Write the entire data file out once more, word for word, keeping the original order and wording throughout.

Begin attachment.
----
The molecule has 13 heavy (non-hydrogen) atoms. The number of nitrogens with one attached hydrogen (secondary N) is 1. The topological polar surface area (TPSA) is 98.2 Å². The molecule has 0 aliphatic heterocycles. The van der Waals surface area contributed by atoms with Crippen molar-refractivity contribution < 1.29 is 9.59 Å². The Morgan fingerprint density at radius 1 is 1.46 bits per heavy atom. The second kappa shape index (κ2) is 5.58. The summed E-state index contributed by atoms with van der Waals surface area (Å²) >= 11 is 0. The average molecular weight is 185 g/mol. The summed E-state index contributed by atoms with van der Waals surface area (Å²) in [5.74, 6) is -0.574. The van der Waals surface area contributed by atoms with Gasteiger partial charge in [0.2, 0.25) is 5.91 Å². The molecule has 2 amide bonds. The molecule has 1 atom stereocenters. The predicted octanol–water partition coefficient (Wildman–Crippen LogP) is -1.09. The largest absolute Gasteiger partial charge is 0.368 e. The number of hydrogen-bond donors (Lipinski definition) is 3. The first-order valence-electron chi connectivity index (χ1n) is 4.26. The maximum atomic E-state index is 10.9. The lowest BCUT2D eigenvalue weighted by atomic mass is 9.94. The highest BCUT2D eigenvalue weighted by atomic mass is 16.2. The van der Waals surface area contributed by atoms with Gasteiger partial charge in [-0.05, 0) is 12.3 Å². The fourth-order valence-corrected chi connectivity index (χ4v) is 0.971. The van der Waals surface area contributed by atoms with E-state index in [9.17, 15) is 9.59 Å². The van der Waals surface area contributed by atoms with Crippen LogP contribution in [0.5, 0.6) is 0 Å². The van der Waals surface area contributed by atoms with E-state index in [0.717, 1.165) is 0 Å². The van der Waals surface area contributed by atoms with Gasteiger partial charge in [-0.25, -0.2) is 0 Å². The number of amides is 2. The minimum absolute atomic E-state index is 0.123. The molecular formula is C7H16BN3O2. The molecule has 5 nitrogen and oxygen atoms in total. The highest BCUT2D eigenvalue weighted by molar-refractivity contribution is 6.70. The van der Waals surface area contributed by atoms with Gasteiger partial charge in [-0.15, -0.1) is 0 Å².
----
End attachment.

The molecule has 13 heavy (non-hydrogen) atoms. The number of nitrogens with one attached hydrogen (secondary N) is 1. The topological polar surface area (TPSA) is 98.2 Å². The molecule has 0 aliphatic heterocycles. The van der Waals surface area contributed by atoms with Crippen molar-refractivity contribution < 1.29 is 9.59 Å². The Morgan fingerprint density at radius 1 is 1.46 bits per heavy atom. The second kappa shape index (κ2) is 5.58. The summed E-state index contributed by atoms with van der Waals surface area (Å²) >= 11 is 0. The average molecular weight is 185 g/mol. The summed E-state index contributed by atoms with van der Waals surface area (Å²) in [5.74, 6) is -0.574. The van der Waals surface area contributed by atoms with Gasteiger partial charge in [0.2, 0.25) is 5.91 Å². The molecule has 2 amide bonds. The molecule has 1 atom stereocenters. The predicted octanol–water partition coefficient (Wildman–Crippen LogP) is -1.09. The largest absolute Gasteiger partial charge is 0.368 e. The number of hydrogen-bond donors (Lipinski definition) is 3. The first-order valence-electron chi connectivity index (χ1n) is 4.26. The maximum atomic E-state index is 10.9. The lowest BCUT2D eigenvalue weighted by atomic mass is 9.94. The highest BCUT2D eigenvalue weighted by atomic mass is 16.2. The van der Waals surface area contributed by atoms with Gasteiger partial charge in [-0.05, 0) is 12.3 Å². The fourth-order valence-corrected chi connectivity index (χ4v) is 0.971. The van der Waals surface area contributed by atoms with E-state index in [9.17, 15) is 9.59 Å². The van der Waals surface area contributed by atoms with Crippen LogP contribution in [0.5, 0.6) is 0 Å². The van der Waals surface area contributed by atoms with E-state index in [0.717, 1.165) is 0 Å². The van der Waals surface area contributed by atoms with Gasteiger partial charge in [-0.25, -0.2) is 0 Å². The number of amides is 2. The minimum absolute atomic E-state index is 0.123. The molecular formula is C7H16BN3O2. The molecule has 5 nitrogen and oxygen atoms in total. The highest BCUT2D eigenvalue weighted by molar-refractivity contribution is 6.70. The van der Waals surface area contributed by atoms with Gasteiger partial charge in [-0.15, -0.1) is 0 Å².